What does your voice reveal about you?
Probably more than you realise – it’s possible to detect clues about your health, background and emotions while you talk.
There are huge benefits to being able to communicate with machines via our most natural means, but with new technology always comes risks.
This article is based on Emily’s Conversations2 interview.
Emily Uematsu Banzhaf, Content Designer at WillowTree, Conversation/VUI Designer, Professional Violinist is also an Open Voice Network Ambassador. Together they recently published the Ethical Guidelines for Voice Experiences.
You reveal more than you realise
We reveal so much more when we talk than most people realise. What you reveal is useful to those who want to know you better, for all sorts of reasons.
As Emily says,“personal information can be collected, like your name, your location, information about the device you’re using. Companies are collecting information even about your contacts right now. So unless you opt out of those, they collect that by default – depending on the company of course.”
When you’re giving away something valuable for free, that could potentially be used against you, then most people would probably prefer to be explicitly asked if it’s ok first.
Here’s the primary risk – most people don’t know what their voice reveals.
A healthy laugh
It’s possible to detect certain illnesses and diseases from a person’s voice. COVID has been successfully detected from voice, as has Alzheimers. Parkinsons might be too. Attempts are also being made to detect whether someone is intoxicated.
And it goes further. It’s also possible to detect your emotions and even your conversational speaking style. There’s speculation about how successful emotion detection is, but that only adds another risk into the mix – false positives and false negatives.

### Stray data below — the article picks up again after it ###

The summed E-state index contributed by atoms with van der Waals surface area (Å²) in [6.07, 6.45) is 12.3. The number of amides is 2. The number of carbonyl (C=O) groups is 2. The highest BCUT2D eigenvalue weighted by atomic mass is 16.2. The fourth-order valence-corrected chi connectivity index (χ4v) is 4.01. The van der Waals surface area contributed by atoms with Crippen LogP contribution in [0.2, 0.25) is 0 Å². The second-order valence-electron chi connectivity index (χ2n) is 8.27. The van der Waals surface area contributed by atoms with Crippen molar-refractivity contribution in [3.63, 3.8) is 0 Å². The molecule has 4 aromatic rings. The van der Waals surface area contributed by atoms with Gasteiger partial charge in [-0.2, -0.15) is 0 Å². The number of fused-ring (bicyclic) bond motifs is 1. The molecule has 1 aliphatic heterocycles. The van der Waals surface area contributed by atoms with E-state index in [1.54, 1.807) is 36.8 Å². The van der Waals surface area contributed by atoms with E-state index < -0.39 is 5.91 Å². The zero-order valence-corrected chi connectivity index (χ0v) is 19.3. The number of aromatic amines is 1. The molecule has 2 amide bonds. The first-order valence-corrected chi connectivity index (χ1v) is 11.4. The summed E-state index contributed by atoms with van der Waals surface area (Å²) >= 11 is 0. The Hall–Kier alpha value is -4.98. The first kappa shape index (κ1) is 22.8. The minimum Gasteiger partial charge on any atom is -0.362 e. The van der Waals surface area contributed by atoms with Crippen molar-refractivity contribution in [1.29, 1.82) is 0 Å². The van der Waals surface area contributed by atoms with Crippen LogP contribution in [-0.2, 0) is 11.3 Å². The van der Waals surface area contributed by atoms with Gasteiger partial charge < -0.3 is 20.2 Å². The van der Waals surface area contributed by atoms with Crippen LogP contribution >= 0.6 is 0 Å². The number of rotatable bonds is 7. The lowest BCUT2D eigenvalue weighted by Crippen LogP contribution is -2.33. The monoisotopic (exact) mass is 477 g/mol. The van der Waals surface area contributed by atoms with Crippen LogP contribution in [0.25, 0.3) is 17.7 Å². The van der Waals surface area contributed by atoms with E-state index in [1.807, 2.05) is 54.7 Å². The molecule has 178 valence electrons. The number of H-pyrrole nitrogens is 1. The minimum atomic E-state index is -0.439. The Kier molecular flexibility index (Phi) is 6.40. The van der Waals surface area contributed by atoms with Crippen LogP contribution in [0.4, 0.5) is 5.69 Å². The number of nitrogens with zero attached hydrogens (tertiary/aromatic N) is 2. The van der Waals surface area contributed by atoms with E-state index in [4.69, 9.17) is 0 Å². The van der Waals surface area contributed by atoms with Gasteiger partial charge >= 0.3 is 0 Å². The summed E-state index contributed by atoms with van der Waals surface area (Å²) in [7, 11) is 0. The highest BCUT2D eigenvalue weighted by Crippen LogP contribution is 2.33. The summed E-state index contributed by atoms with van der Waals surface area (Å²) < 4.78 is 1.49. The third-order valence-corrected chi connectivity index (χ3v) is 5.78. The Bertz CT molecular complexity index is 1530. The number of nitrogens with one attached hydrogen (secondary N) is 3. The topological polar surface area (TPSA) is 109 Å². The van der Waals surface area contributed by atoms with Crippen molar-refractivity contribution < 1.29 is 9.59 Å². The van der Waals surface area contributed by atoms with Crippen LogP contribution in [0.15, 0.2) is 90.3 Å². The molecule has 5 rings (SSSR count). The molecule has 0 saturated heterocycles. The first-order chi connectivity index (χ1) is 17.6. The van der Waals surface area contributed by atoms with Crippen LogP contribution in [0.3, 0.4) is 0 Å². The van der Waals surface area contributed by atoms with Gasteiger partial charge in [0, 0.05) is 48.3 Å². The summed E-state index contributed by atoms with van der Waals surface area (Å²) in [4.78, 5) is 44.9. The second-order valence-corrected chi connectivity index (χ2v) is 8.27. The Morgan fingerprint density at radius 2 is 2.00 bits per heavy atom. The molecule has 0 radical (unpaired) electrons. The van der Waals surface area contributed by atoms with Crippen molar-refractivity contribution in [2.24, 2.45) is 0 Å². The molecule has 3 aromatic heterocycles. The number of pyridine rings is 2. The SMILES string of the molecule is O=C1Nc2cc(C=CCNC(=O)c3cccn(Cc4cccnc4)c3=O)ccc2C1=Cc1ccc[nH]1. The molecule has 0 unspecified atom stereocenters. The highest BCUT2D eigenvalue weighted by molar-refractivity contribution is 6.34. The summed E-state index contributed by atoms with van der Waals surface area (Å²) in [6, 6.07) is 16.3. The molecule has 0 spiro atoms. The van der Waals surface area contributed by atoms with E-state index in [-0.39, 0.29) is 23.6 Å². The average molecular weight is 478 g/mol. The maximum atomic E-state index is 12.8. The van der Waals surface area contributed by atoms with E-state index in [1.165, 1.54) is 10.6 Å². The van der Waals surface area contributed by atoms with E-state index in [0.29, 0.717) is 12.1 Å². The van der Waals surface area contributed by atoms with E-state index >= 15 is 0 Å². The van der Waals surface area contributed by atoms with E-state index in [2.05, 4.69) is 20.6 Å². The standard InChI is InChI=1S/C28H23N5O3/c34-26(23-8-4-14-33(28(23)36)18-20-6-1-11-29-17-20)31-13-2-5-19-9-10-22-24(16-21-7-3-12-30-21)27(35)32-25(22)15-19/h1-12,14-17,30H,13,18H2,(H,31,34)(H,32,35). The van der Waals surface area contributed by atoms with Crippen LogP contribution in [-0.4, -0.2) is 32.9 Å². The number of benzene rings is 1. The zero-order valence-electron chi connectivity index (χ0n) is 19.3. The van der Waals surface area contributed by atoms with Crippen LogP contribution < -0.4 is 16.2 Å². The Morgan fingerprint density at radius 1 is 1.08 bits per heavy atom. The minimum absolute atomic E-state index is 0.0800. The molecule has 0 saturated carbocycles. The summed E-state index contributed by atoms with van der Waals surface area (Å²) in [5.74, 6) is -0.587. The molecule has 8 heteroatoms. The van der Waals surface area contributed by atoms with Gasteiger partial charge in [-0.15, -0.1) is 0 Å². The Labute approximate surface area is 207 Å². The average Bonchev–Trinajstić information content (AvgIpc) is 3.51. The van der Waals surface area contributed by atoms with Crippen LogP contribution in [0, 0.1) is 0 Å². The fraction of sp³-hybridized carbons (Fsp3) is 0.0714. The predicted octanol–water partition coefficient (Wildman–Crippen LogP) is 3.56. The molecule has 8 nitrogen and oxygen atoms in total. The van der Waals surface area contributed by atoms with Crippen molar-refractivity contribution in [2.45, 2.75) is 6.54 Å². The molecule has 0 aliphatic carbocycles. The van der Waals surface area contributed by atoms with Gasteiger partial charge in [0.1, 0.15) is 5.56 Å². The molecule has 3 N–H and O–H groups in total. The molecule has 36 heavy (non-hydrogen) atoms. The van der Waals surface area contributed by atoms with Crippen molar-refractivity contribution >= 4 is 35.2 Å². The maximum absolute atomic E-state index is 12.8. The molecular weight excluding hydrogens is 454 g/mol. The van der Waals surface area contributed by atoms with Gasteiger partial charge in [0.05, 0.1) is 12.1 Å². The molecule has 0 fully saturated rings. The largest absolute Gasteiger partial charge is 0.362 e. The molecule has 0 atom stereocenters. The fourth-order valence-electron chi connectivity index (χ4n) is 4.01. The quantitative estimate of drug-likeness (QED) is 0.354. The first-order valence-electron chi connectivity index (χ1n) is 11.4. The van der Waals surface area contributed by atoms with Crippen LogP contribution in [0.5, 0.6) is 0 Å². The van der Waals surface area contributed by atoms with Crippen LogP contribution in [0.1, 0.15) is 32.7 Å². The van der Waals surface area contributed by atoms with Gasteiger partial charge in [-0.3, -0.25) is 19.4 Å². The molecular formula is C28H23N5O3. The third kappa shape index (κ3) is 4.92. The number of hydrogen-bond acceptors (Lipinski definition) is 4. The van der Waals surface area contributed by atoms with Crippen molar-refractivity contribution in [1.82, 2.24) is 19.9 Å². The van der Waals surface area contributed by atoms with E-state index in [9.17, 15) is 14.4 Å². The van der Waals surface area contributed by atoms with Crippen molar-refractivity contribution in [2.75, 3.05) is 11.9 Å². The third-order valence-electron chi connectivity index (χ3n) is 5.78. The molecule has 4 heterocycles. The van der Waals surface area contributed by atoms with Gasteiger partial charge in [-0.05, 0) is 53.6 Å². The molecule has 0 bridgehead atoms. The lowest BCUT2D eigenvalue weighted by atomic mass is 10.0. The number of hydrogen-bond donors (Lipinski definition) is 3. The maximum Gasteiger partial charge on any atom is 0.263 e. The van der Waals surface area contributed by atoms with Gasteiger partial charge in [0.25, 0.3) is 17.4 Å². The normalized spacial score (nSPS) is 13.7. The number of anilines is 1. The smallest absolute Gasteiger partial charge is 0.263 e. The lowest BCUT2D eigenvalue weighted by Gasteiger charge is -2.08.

As with all data, it’s only used to fuel an assumption-engine. You feed data in one end, and you get assumptions out the other end. As you can imagine, making assumptions about people’s health or mood can be dangerous if done wrongly, or even worse if they don’t know about it.
What if the system detected that someone had a serious illness but didn’t reveal it, perhaps because that person’s data also showed that they’re not in the target income-bracket for marketing the necessary drugs to combat that illness?
Giving people a choice
Perhaps the most prominent issue here is consent.
We’re talking about the ability to detect illness from someone’s voice alone, at any time of day, possibly anywhere, and without an expert human in the loop. That’s unbelievable.
Just think how many lives could be saved!
Expert health care is expensive. An AI model that only needs a smartphone-quality microphone to detect illnesses could quite easily be deployed anywhere, and cheaply, to help even remote people, whether they’re in a warzone, an Antarctic research base, the Amazon rainforest or on the moon. Illnesses would be detected quicker than waiting for a doctor visit (it could possibly be detected as soon as the issue appears), so the treatment could begin sooner. You can see why people might say yes to that.
How you feel about that is up to you. This technology is here now. Don’t think that only the most modern voice activated new devices are capable of detecting specific clues from your voice. There’s 16.8 billion smartphones in the world now. Those are internet-connected computers that use voice as an input. This data may already have been collected from you, for better or worse.
Thanks Emily Uematsu Banzhaf! Follow her, and if you want to know more about the ethical implications of voice tech head over to Open Voice Network.